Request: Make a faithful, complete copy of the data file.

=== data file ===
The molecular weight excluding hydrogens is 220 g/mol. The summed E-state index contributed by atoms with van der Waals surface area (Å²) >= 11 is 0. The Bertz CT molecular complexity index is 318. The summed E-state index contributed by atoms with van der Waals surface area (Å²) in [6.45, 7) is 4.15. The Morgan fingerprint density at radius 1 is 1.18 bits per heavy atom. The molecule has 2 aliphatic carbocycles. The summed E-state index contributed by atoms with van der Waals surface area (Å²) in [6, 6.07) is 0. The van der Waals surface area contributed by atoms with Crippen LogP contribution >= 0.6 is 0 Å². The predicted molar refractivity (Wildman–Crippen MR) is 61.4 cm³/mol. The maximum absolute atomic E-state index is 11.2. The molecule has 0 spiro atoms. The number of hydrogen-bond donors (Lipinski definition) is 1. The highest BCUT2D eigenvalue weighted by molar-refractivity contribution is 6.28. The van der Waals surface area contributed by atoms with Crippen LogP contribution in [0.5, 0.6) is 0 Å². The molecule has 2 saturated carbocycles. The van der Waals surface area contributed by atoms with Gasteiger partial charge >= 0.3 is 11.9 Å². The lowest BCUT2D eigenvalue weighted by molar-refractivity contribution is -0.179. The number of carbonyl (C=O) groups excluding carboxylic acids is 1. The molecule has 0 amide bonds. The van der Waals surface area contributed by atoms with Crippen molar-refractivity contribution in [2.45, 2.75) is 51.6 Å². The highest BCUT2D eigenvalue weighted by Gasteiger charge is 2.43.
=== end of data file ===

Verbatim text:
The molecular weight excluding hydrogens is 220 g/mol. The summed E-state index contributed by atoms with van der Waals surface area (Å²) >= 11 is 0. The Bertz CT molecular complexity index is 318. The summed E-state index contributed by atoms with van der Waals surface area (Å²) in [6.45, 7) is 4.15. The Morgan fingerprint density at radius 1 is 1.18 bits per heavy atom. The molecule has 2 aliphatic carbocycles. The summed E-state index contributed by atoms with van der Waals surface area (Å²) in [6, 6.07) is 0. The van der Waals surface area contributed by atoms with Crippen LogP contribution >= 0.6 is 0 Å². The predicted molar refractivity (Wildman–Crippen MR) is 61.4 cm³/mol. The maximum absolute atomic E-state index is 11.2. The molecule has 0 spiro atoms. The number of hydrogen-bond donors (Lipinski definition) is 1. The highest BCUT2D eigenvalue weighted by molar-refractivity contribution is 6.28. The van der Waals surface area contributed by atoms with Crippen LogP contribution in [0.5, 0.6) is 0 Å². The molecule has 2 saturated carbocycles. The van der Waals surface area contributed by atoms with Gasteiger partial charge >= 0.3 is 11.9 Å². The lowest BCUT2D eigenvalue weighted by molar-refractivity contribution is -0.179. The number of carbonyl (C=O) groups excluding carboxylic acids is 1. The molecule has 0 amide bonds. The van der Waals surface area contributed by atoms with Crippen molar-refractivity contribution in [2.45, 2.75) is 51.6 Å². The highest BCUT2D eigenvalue weighted by Gasteiger charge is 2.43.